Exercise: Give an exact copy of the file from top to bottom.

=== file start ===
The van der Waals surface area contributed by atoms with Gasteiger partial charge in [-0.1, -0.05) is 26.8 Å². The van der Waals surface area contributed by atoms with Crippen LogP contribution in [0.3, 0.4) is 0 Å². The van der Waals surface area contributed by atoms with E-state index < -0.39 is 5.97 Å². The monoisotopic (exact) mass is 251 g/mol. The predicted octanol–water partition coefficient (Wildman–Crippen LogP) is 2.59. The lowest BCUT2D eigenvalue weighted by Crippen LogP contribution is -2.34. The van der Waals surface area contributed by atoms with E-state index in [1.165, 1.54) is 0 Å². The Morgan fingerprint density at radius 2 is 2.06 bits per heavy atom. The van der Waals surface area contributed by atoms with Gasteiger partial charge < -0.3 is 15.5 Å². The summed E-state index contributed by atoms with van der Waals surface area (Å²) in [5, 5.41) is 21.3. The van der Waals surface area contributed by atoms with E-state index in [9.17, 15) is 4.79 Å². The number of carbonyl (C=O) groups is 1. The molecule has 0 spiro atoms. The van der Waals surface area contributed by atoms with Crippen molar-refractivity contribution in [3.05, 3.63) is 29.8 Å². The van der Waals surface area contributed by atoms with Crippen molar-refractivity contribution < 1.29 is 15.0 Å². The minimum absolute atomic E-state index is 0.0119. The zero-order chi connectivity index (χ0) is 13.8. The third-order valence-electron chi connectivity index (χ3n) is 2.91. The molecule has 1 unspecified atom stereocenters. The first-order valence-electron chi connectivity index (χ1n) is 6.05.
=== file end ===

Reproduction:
The van der Waals surface area contributed by atoms with Gasteiger partial charge in [-0.1, -0.05) is 26.8 Å². The van der Waals surface area contributed by atoms with Crippen LogP contribution in [0.3, 0.4) is 0 Å². The van der Waals surface area contributed by atoms with E-state index < -0.39 is 5.97 Å². The monoisotopic (exact) mass is 251 g/mol. The predicted octanol–water partition coefficient (Wildman–Crippen LogP) is 2.59. The lowest BCUT2D eigenvalue weighted by Crippen LogP contribution is -2.34. The van der Waals surface area contributed by atoms with E-state index in [1.165, 1.54) is 0 Å². The Morgan fingerprint density at radius 2 is 2.06 bits per heavy atom. The van der Waals surface area contributed by atoms with Gasteiger partial charge < -0.3 is 15.5 Å². The summed E-state index contributed by atoms with van der Waals surface area (Å²) in [5, 5.41) is 21.3. The van der Waals surface area contributed by atoms with E-state index in [9.17, 15) is 4.79 Å². The number of carbonyl (C=O) groups is 1. The molecule has 0 spiro atoms. The van der Waals surface area contributed by atoms with Crippen molar-refractivity contribution in [3.05, 3.63) is 29.8 Å². The van der Waals surface area contributed by atoms with Crippen molar-refractivity contribution < 1.29 is 15.0 Å². The minimum absolute atomic E-state index is 0.0119. The zero-order chi connectivity index (χ0) is 13.8. The third-order valence-electron chi connectivity index (χ3n) is 2.91. The molecule has 1 unspecified atom stereocenters. The first-order valence-electron chi connectivity index (χ1n) is 6.05.